2. When I moved to Dallas nine years ago next month, I stupidly failed to research the weather first. To my great chagrin, after moving here I found out Dallas is right in the heart of Tornado Alley." WHAT was I thinking!!! So of course I set about following the warnings to put in a supply of EMERGENCY FOOD! Ummm. NO! The next time I looked into the box of emergency rations, emergency flashlights, emergency toilet paper, and emergency matches, I got to throw ALL of the food away. What a waste! So now I operate on the premise of "If I'm starving and the whole community is starving with me, we can always raid the Arabian horse farm across my back fence and have horse steaks to tide us through." Hey, I've eaten horse meat before, and the French say Arabians are the Kobe beef of horsedom! So there are always options. '-)

                              But not to worry. I do have a few bags of "forever" chili con carne on hand that you simply pour into a pan and add a quart or so of water and boil for 40 minutes to an hour and voila! Chile con carne with beans! And if I want to lay in more variety, Sam's Club offers a pretty wide selection of "survival packs" of food guaranteed to be fresh for decades! Most varieties of ramen also are pretty stable for the long term. And you can always buy a few bags of freeze dried strawberries, corn, peas, whatever... And freeze dried veggies also make good snack food.

                              And then for food that really lasts forever without decay, there are always Twinkies!

                              1. Depending on how long you think you would have to do without the local grocery, you might think about places like Mountain House, (www.mountainhouse.com) who have freeze dried food in gallon cans. There are a lot of varieties, including mixtures (chicken stew, beef stroganoff) and individual items (sweet corn, green beans, pork chops).

                                It will last for a decade if properly stored, is easy to use, and with a few added spices, not terrible. I exist on it for about 30 days each year while on photographic trips where light weight is a blessing.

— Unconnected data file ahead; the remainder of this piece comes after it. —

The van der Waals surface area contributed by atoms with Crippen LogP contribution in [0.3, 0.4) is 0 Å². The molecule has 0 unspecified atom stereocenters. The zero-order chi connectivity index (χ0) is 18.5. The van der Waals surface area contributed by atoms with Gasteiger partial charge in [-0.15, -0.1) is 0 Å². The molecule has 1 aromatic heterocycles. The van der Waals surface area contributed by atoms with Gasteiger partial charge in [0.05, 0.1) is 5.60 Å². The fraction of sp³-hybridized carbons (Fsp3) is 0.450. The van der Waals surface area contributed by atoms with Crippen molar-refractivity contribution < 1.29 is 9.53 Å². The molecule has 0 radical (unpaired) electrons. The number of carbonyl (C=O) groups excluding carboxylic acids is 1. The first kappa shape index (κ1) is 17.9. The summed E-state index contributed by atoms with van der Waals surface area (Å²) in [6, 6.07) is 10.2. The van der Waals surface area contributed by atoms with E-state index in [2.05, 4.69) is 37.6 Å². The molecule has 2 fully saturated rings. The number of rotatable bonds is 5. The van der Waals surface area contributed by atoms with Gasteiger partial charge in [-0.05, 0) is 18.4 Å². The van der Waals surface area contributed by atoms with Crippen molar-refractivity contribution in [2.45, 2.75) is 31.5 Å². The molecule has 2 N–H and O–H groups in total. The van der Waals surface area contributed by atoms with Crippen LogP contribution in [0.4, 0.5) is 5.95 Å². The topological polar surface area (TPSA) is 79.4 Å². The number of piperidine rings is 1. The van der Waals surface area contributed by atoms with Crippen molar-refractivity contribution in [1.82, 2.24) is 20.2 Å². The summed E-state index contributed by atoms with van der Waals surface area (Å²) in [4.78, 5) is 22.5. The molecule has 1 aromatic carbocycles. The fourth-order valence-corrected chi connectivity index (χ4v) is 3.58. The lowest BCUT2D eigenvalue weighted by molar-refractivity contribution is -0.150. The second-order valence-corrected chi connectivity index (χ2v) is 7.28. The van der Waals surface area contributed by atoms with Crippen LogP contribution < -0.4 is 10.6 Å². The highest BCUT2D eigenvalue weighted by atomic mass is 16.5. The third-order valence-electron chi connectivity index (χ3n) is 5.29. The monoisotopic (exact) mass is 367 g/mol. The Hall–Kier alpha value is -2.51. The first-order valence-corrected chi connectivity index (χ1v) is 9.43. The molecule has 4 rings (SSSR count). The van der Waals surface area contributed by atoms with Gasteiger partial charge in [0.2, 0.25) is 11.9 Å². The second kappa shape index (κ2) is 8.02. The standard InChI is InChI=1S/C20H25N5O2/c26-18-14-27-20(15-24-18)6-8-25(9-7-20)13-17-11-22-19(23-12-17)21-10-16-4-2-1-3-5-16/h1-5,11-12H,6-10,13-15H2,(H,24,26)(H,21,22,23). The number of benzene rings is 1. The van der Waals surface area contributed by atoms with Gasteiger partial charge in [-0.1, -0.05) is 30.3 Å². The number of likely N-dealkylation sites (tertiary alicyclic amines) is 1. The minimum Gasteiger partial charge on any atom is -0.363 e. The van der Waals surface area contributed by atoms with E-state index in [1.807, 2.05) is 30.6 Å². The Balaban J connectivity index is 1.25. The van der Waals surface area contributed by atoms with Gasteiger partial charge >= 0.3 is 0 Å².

2 Replies
                                1. re: akachochin

                                  what an interesting career.

                                  manomin mentioned Costco, they seem to have similar foods. guess i'll have to ask my sis to see if the local stores carry such supplies.

                                  1. re: indelibledotink

                                    They don't. It's online as "emergency kits and supplies"-there's no aisle with these items in the store. Almost all the online item prices include shipping.


                                2. How 'outdated' were the canned goods? The date on the can does not indicate in any way how safe the food is on the inside.

                                  1 Reply
                                  1. re: John E.

                                    I had some green beans that were about 30 months or so beyond the buy by date (what some people call the bye-bye date,) they were a little bit bitter, but quite edible and i did not get sick from eating them.

                                    And I agree with those who say just buy mostly things that you will use and continue to rotate it with new purchases.

                                  2. WATER

                                    at least 20 gallons - many more if possible.
                                    just recycle it regularly. We swap out 5 gallon Arrowhead bottles 6 or 8 times times/year.

                                    Anything pouched, tuna/crab/chicken/ etc. is better than canned, IMO. But we have many cans - tuna, salmon, chicken, and yes ! Spam - as well that we swap out semi-annually. Coffee, tea, rice and pasta [we have a gas grill], crackers, packaged ramen as mentioned here, drained canned chicken is great. We swap out dried fruit and nuts twice a year [and of course, we forget sometimes.]

                                    Also, it's OT, but please have some basic first aid stuff, you will definitely need the headache aid of your choice, and if you can wheedle extra prescriptions out of your insurance company to store, do it. We have had pretty good success with this.